The current US business cycle will go down as one of the greatest free-cash-flow cycles in history. Companies threw off huge amounts of excess cash by making clever use of technology, tapping cheap labor and taking advantage of declining energy prices, the low cost of capital and the resumption of modest global economic growth.

In the wake of the global financial crisis, the market was skeptical for several years, and stock prices grew much more slowly than profits and cash flows.  At the same time, the central banks of the world, dissatisfied with slow economic growth and low inflation, indirectly supported the stock market with extraordinarily accommodative monetary policies. We had a market that was supported by two pillars: high profits and low yields. Both pillars have contributed to the rally from the post-crisis S&P 500 low of 666 to around 2,150 today.

However, lately there has been a turn in the markets, and not for the better. The building blocks of long-term market advances, growth in cash flow and profits, have weakened. Falling commodity prices, slowing world growth and eroding pricing power are contributing to the earnings malaise. Company revenues are no longer exceeding economic growth, and cost-cutting efforts have plateaued. Selling, general and administrative expenses have been rising in most sectors, as have labor costs, while pervasive weakness has spread to most market sectors as year-over-year profit growth has stalled.

For six years, one of history’s great market advances had the fundamental support of an efficient and growing private economy along with the tailwind of low interest rates in the bond market, the principal alternative to stocks. But now we are left with but one pillar of support, built on a shaky foundation of central bank liquidity. In a low-interest-rate world, there is a school of thought that stocks offer the best and only investment alternative. That’s scary to me. I’m comfortable in a world that has two pillars of support, but not in a world where the more important of the two is eroding. What happens when the central banks are no longer supplying us with low yields? Can the markets still advance without either profits or low yields? I doubt it.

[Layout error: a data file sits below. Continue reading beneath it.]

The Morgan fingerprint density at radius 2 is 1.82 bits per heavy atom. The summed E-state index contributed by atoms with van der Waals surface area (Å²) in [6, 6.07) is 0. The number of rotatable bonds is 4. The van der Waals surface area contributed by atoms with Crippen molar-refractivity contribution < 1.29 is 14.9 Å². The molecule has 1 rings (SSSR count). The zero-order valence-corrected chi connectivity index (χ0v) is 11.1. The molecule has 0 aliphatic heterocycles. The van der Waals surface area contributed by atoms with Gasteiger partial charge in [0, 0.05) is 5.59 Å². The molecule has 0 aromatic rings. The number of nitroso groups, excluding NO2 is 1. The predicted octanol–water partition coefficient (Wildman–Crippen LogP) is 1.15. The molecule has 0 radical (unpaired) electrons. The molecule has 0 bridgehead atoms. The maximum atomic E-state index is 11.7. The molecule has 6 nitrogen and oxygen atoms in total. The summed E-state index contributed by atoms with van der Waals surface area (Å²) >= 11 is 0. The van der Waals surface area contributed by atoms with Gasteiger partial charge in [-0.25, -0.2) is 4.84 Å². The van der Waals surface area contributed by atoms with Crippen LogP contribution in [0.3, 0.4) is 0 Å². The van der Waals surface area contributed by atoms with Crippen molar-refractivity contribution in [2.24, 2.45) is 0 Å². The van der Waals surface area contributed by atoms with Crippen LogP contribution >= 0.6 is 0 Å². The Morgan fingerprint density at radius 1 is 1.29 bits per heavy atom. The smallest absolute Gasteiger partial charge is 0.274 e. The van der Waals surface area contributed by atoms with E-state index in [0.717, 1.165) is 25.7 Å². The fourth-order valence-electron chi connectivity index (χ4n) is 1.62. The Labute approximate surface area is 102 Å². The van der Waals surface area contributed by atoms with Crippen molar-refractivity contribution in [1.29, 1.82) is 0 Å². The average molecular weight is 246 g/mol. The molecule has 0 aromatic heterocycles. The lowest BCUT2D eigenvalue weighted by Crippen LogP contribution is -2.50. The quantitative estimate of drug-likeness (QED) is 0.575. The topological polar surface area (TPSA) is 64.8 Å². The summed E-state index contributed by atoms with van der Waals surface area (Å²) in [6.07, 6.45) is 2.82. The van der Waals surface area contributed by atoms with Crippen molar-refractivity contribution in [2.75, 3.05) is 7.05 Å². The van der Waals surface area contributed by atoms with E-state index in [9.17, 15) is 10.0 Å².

Euphoria is not yet driving the market, thankfully, but that may not be far off. Often, late in business cycles, high spirits drive the market to unsustainable highs. The present eight-year-old cycle is already the third longest in history, while the longest cycle in the last century was ten years.

While I hope that the fundamentals return to robust health, until there is convincing evidence of this, slowly stepping away from this fast-paced market may be the safest course.

Where to go? High-grade corporate bonds are not a perfect asset class, but they may be able to offer a portfolio resilience, with historically lower volatility than stocks and enough anticipated return to merit investors’ attention.

James T. Swanson, CFA is the chief investment strategist of MFS Investment Management.

 

The views expressed are those of James Swanson and are subject to change at any time. These views are for informational purposes only and should not be relied upon as a recommendation or solicitation or as investment advice from the Advisor.